More than 30 years after its decision in Bailey, the Supreme Court in Pollock v Williams was again obligated to address the constitutionality of a law making it a crime to obtain property by fraudulently promising to perform labor or service when Florida enacted a statute essentially identical to those that it had previously struck down. In adhering to the conclusion that imposing criminal penalties for the mere failure to perform labor or services was unconstitutional, the Supreme Court emphasized in Pollock that the aim of the Thirteenth Amendment was not merely to end slavery, "but to maintain a system of completely free and voluntary labor throughout the United States" (id. at 18). In this regard, the court pointed out that as a general rule, the right to change employers was a worker's defense "against oppressive hours, pay, working conditions, or treatment," and that depriving workers of this right would result in "depression of working conditions and living standards" (id. at 18). Although the Pollock court recognized that there was great societal value in the enforcement of contracts and collection of debt, it concluded that the constitutional prohibition against compulsory service "means that no state can make the quitting of work any component of a crime, or make criminal sanctions available for holding unwilling persons to labor . . . the statutory test is a practical inquiry into the utilization of an act as well as its mere forms and terms" (id. at 18).
The New York Court of Appeals subsequently relied upon the Supreme Court's decisions in Bailey, Taylor, and Pollock to conclude that an Administrative Code provision which made it a misdemeanor to abandon or willfully fail to perform a home improvement contract was unconstitutional (see People v Lavender, 48 NY2d 334). The Lavender court found that the Administrative Code provision at issue violated the Thirteenth Amendment because it was directed at the failure to perform the services necessary to carry out the home improvement contract. Thus, the court reversed the defendant's conviction of three counts of an indictment which charged him with having abandoned three home improvement contracts without justification.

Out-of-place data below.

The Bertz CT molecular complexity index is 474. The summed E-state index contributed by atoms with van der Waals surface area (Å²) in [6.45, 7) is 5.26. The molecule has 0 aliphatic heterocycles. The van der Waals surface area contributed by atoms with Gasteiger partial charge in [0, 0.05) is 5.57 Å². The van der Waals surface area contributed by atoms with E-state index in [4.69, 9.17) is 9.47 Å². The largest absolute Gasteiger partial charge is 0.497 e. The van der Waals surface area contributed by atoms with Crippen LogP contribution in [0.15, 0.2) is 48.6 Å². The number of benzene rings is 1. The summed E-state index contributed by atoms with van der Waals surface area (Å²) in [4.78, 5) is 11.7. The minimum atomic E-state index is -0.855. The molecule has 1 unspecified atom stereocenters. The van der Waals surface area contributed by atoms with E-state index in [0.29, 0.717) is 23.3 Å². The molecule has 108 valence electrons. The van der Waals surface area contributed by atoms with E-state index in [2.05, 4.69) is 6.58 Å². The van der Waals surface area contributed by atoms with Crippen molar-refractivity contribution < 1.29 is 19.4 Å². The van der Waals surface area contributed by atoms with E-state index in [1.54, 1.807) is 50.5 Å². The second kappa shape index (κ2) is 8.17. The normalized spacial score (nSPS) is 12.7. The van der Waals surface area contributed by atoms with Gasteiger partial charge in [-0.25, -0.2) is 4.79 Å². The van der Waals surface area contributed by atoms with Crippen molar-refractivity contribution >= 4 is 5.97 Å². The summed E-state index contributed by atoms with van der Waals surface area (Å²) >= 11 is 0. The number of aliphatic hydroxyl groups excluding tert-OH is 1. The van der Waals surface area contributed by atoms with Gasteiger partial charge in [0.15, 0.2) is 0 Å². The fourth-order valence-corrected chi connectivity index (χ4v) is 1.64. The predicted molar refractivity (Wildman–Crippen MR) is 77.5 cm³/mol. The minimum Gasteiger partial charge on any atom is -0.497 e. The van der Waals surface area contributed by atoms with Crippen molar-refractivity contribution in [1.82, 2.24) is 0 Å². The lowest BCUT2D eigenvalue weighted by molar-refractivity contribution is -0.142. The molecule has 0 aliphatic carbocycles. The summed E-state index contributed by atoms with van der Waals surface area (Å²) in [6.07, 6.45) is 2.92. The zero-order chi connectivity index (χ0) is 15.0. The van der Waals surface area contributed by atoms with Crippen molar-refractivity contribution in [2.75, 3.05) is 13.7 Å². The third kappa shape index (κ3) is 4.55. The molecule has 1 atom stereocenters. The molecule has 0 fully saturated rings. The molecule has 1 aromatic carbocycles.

In the case at bar, the Penal Law provisions relating to endangerment of children and the physically disabled, which all the petitioners are charged with violating, do not on their face infringe upon Thirteenth Amendment rights by making the failure to perform labor or services an element of a crime. The Supreme Court's rationale in Pollock, Taylor, and Bailey is nevertheless instructive because the indictment handed down against the petitioners explicitly makes the nurses' conduct in resigning their positions a component of each of the crimes charged. Thus, the indictment places the nurses in the position of being required to remain in Sentosa's service after submitting their resignations, even if only for a relatively brief period of notice, or being subject to criminal sanction. Accordingly, the prosecution has the practical effect of exposing the nurses to criminal penalty for exercising their right to leave their employment at will. The imposition of such a limitation upon the nurses' ability to freely exercise their right to resign from the service of an employer who allegedly failed to fulfill the promises and commitments made to them is the antithesis of the free and voluntary system of labor envisioned by the framers of the Thirteenth Amendment. While we are, of course, mindful that protecting vulnerable children from harm is of enormous importance, the fact that the prosecution may serve a legitimate societal aim does not suspend the nurses ' constitutional right to be free from involuntary service (see Pollock v Williams, 322 US 4). We are also cognizant of the fact that Thirteenth Amendment rights are not absolute, and that "not all situations in which labor is compelled . . . by force of law" are unconstitutional (United States v Kozminsky, 487 US 931, 943; see United States v Ballek, 170 F3d 871, 874, cert denied 528 US 853; Immediato v Rye Neck School Dist., 73 F3d 454, 459, cert denied 519 US 813; Jobson v Henne, 355 F2d 129, 131). It has been recognized that the Thirteen Amendment "was not intended to apply to exceptional cases well established in the common law at the time" of its enactment (United States v Kozminsky, 487 US at 944, relying on Robertson v Baldwin, 165 US 275). Thus, the Amendment has been held inapplicable to a narrow class of civic duties that have traditionally been enforced by means of imprisonment, including military service (see United States v Kozminsky, 487 US at 944; Selective Law Draft Cases, 245 US 366, 390; United States v Balleck, 170 F3d 871, 874, cert denied 528 US 853). Addressing this issue in Bailey, the Supreme Court explained that an individual's right to be free from involuntary service may be limited in "exceptional cases, such as the service of a sailor . . . the obligations of a child to its parents, or of an apprentice to his master, or the power of the legislature to make unlawful and punish criminally an abandonment by an employee of his post of labor in any extreme cases" (Bailey v Alabama 219 US at 243).